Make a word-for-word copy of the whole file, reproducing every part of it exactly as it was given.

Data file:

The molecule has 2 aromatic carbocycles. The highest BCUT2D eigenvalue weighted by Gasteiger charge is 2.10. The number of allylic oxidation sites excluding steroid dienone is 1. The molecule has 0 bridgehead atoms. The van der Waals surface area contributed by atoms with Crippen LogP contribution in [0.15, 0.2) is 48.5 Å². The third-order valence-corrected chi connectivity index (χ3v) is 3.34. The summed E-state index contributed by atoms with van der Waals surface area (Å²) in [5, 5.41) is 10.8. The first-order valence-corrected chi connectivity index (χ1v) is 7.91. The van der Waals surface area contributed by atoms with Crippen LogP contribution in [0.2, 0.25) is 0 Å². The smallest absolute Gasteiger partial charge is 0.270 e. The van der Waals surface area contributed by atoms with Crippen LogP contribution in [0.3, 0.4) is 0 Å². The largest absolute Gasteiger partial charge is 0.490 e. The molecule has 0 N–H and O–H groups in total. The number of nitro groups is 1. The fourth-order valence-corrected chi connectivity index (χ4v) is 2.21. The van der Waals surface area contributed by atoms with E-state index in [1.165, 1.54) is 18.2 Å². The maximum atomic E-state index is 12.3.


The molecule has 2 aromatic carbocycles. The highest BCUT2D eigenvalue weighted by Gasteiger charge is 2.10. The number of allylic oxidation sites excluding steroid dienone is 1. The molecule has 0 bridgehead atoms. The van der Waals surface area contributed by atoms with Crippen LogP contribution in [0.15, 0.2) is 48.5 Å². The third-order valence-corrected chi connectivity index (χ3v) is 3.34. The summed E-state index contributed by atoms with van der Waals surface area (Å²) in [5, 5.41) is 10.8. The first-order valence-corrected chi connectivity index (χ1v) is 7.91. The van der Waals surface area contributed by atoms with Crippen LogP contribution in [0.2, 0.25) is 0 Å². The smallest absolute Gasteiger partial charge is 0.270 e. The van der Waals surface area contributed by atoms with Crippen LogP contribution in [0.3, 0.4) is 0 Å². The largest absolute Gasteiger partial charge is 0.490 e. The molecule has 0 N–H and O–H groups in total. The number of nitro groups is 1. The fourth-order valence-corrected chi connectivity index (χ4v) is 2.21. The van der Waals surface area contributed by atoms with E-state index in [1.165, 1.54) is 18.2 Å². The maximum atomic E-state index is 12.3.